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  Click here to go to the first special guest post in this thread.   Thread: Question about prepainted minis

  1. #1
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    Question Question about prepainted minis

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    This actually may be jumping the gun, since we haven't seen the minis yet, but I figured that I would ask anyways.

    A couple members of our tabletop group know a guy that has 200 D&D minis that he wants to sell. I think they were part of a large amount of gaming stuff that was aquired. He told them to make him an offer for the whole lot. After mentioning this at our last game session, we decided that we are going to offer $40 to $50 for them and see if he is willing to take it. What we don't know is if they are painted in outlandish colors. We were trying to decide if there was a good way to remove that paint, or would it be better to just paint over the other color?

    Suggestions and experiences in this type of situation would be interesting to hear about. Thanks in advance.

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    For plastic pre-paints it's a lot better to just paint over them. If you try to use paint remover or pine-sol you'll end up losing the miniature since the majority of paint removers will eat plastic.

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    Oh yeah, we aren't even sure if they are metal, plastic or a mixture of both. Our discussion last Saturday leaned towards them all being metal of some type. Never gave a thought that they could be plastic. Which is funny since some of the ones that we are using are made of plastic. Guess we were all just stoked about possibly getting 200 minis for a good low price.

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    As far as I can remember all of the prepainted D&D minis are plastic.

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    If you are old school, you remember the metal figures they sold back in the seventies and eighties. And in those days enamels were used. High gloss and bright colors. Things have gotten better in the years since then.

    If they are metal and enamel, I think Pinesole works. I don't know, never had to remove paint. Maybe even just soaking them in water for a week or two might do it.

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    If they are the current Wizards minis, they are indeed plastic. I just recently painted up some Star Wars minis for my RPG group. I went cheap and just used acrylic, painting over the old paint. They turned out well, but if you wanna go pro, I can't help ya. There are plenty of helpful threads on the Wizards site for minis. If you don't find any good tips check the Star Wars ones.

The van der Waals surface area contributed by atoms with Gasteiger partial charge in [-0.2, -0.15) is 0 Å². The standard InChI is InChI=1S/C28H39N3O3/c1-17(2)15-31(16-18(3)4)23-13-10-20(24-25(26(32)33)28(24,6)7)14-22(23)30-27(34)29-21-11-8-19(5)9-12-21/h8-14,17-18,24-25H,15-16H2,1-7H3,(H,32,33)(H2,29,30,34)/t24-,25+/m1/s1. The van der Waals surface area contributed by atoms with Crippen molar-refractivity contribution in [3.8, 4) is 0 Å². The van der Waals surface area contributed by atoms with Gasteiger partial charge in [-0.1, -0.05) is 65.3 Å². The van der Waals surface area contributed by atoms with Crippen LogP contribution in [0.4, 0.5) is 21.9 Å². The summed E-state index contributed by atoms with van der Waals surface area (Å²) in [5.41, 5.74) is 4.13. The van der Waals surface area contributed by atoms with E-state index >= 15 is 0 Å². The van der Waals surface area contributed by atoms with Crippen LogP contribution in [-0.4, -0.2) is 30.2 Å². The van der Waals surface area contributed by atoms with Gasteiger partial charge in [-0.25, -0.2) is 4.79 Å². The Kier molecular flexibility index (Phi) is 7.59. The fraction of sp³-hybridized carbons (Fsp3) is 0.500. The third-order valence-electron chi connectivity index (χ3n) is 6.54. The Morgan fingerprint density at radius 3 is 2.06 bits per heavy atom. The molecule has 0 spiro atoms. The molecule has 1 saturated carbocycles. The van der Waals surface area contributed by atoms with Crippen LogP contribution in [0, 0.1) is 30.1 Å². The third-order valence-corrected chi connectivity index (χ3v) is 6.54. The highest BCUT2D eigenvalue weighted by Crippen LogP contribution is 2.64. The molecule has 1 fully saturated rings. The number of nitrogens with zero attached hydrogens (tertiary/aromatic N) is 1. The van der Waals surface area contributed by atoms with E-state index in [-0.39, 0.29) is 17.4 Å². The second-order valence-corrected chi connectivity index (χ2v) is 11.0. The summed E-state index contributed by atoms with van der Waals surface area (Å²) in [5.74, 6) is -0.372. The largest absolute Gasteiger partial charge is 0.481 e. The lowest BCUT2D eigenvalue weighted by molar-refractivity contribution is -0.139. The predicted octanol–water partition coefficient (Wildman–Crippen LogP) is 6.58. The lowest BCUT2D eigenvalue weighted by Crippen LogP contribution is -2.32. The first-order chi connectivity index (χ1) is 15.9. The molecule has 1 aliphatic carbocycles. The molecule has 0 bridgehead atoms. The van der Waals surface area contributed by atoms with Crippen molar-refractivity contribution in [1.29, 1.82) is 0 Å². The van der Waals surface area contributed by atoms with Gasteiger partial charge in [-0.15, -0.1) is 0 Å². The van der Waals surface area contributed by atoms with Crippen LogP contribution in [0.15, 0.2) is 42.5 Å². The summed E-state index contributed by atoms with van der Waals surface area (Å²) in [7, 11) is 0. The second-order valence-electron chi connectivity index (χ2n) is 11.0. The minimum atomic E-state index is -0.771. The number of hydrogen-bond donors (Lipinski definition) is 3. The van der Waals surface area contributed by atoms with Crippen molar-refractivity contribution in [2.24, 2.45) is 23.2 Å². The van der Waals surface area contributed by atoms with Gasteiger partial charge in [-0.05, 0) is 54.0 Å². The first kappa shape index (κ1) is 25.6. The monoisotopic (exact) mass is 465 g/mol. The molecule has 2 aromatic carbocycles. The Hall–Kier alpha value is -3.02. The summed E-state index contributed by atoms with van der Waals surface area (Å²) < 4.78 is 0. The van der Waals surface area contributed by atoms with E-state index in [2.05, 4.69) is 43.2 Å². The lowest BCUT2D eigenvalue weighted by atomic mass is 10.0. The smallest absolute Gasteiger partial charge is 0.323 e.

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    Thanks for the info folks. Now just have to see if we are lucky enough to get ahold of all those minis.

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    removing paint

    Brake fuild! I know it sounds dumb but it works i just get the cheap kind from the dollar store! Soak them in it for about a week in it then go over them with a tooth brush and Wallah! miniatures that are ready to be primered and painted! The last two Warhammer Fantasy armys i bought were painted horribly and this is what i did so i could repaint them.

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    Quote Originally Posted by Drieddead View Post
    Brake fuild! I know it sounds dumb but it works i just get the cheap kind from the dollar store! Soak them in it for about a week in it then go over them with a tooth brush and Wallah! miniatures that are ready to be primered and painted! The last two Warhammer Fantasy armys i bought were painted horribly and this is what i did so i could repaint them.
    Cept you might want to try it on one or two minis if they're made of plastic to make sure the break fluid doesn't do anything to the mini!
    Skunk
    a.k.a. Johnprime



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    Hey, Cplmac, how did this whole minis thing turn out?

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    Easy-off will strip metal figs as well, only dont turn the oven on 8P (you would think this would not need to be mentioned but Ive seen a lot of minis and an oven ruined) but just spray it on and let it sit, then rinse with water (DO NOT do this with plastics). For plastics there are a ton of different methods, just google and youll get a lot of responses, just test each out on a bit of a fig before trying them on the lot.

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    For metals I've used Brake fluid and Pile Sol.
    Both work great on metal minis. After using them, you want to wash them quickly with Dawn, or another "grease-cutting" dish soap to remove the oily solvent film left behind.
    Keep in mind, on multi-part models it will frequently dissolve the glue as well, so test the joins and re-glue is needed.

    I have never successfully stripped plastic miniatures. Never. I have given up.

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